I like a thicker than average good quality cork handle.
I like a strong but progressive blank with good recovery.
I don't like a hook keeper that snags up the line and digs into my fingers when walking with the rod.
I like Fuji Sic single leg guides.
I coudn't find a factory built rod with these spec's, so I built one. I'll be building another; it's my favourite rod.
|04-03-2005 09:21 PM|
|SSPey||You can build a high end $600 rod for $400-450. That's 3 rods for the price of 2.|
|04-03-2005 01:26 PM|
the answers simple
its something to do in the winter
|04-03-2005 09:10 AM|
Take the best rod that you have and pick out the things you would do to change it if you could. Add to that the satisfaction of knowing that you built the rod that you are catching your fish on. Mix in a little (kill some time with things you like doing), and a dash of (pride and accomplishment) and you have just a few of the reasons. Can you do this for a hobby? of course Can you do this for a living? you betcha. But most of the rod builders and rod makers I know do this because they love doing it, they enjoy working with their hands, and have a "real job" that they go to every day. Can you get more for a custom built rod than a shelf rod? Sometimes you can. In my case and many others I am sure, I sure don't do this to make money (thank the Good Lord). I do it because it is almost as enjoyable as using them when I can.
|03-15-2005 03:26 PM|
Rod building offers you choices.
I fish mostly spinning rods, and can choose my guides (try finding Titaneum SiC guides on a shop rod), choose my blanks, and since I like a TN handle, can do that w/ a split grip.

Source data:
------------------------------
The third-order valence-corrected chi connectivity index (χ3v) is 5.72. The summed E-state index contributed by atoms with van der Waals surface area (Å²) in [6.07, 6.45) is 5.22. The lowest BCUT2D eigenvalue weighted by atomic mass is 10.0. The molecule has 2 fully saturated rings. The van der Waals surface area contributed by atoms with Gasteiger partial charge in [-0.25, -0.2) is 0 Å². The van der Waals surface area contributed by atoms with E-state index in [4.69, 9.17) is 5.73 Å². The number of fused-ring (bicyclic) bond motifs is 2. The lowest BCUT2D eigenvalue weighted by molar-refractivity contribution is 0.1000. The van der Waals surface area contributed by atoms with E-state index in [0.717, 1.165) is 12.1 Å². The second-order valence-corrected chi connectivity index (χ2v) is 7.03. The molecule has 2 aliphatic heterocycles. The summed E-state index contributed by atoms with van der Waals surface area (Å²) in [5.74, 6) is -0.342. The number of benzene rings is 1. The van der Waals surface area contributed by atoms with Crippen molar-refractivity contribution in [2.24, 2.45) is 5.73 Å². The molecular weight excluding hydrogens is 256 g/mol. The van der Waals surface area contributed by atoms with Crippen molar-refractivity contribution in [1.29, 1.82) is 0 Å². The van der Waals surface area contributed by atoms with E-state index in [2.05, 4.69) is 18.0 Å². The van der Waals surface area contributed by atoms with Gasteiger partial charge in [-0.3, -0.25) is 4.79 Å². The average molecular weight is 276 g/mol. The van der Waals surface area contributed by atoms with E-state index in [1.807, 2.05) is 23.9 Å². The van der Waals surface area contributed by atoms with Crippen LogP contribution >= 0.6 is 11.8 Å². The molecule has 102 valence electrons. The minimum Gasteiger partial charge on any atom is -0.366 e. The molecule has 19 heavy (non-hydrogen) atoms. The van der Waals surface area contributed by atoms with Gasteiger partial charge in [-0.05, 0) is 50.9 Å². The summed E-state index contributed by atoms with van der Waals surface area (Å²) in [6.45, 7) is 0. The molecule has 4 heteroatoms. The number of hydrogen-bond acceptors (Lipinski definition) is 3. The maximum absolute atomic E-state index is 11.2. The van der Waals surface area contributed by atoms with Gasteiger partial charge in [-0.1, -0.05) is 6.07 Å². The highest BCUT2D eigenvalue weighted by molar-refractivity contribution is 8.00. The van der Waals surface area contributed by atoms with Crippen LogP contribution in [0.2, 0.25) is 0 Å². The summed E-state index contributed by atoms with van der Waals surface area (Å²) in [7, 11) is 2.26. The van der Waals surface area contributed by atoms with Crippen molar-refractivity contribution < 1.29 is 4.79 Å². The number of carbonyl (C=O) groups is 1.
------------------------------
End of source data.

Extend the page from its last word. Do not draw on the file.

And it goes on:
|01-26-2005 06:29 AM|
I've often said 'I don't fish for fish, I fish for satisfaction', and it's quite true. Fish are a part of it, but certainly not all of it.
Likewise, I think a large part of building a rod is about the satisfaction the builder receives in using that rod or handing it down to his son, etc. (in addition to the choice of components as Russ mentions).
|01-25-2005 11:32 PM|
One can use whatever reel seat you wish of the proper inside diameter on the rod. You can use whatever color thread you wish. You can shape the cork to be exactly the way you want it to feel in your hand. You can use whatever guides in whatever plating you wish. You can add feather inlays, or weave your name in thread, etc. on the rod.
In short, you can have things on the rod that the factory won't bother with doing or will charge you quite a bit more for adding to the rod, unless you get the rod from Meiser or Burkheimer because they build custom rods on their own blanks.
Other than the above, there is absolutely no reason to build a rod from a blank. Just like there really is not reason for most hunters and shooters to load their own ammo. Or for a hunter to make a stock of his own either from scratch or from a semi-inletted or finished blank.
|01-25-2005 10:52 PM|
Custom rod building...practical? I recently spoke with a shop owner and custom rod builder who explained that his shop offers free custom rod building lessons for the cost of the components, of course. Outside of the personal pride and self satisfaction one gains from building their own rod please explain what else can be gained from the experience. Obviously I have no background in this, however it appears that one would be hard pressed to improve upon today's premium rods considering the all of the R&D and experience that's dedicated to them. I agree that there's an amount of satisfaction attached to tying one's own flies or reloading your hunting ammunition. I just can't see how rod building is an advantage. I would never attempt to build my own hunting rifle. Please enlighten...thanks.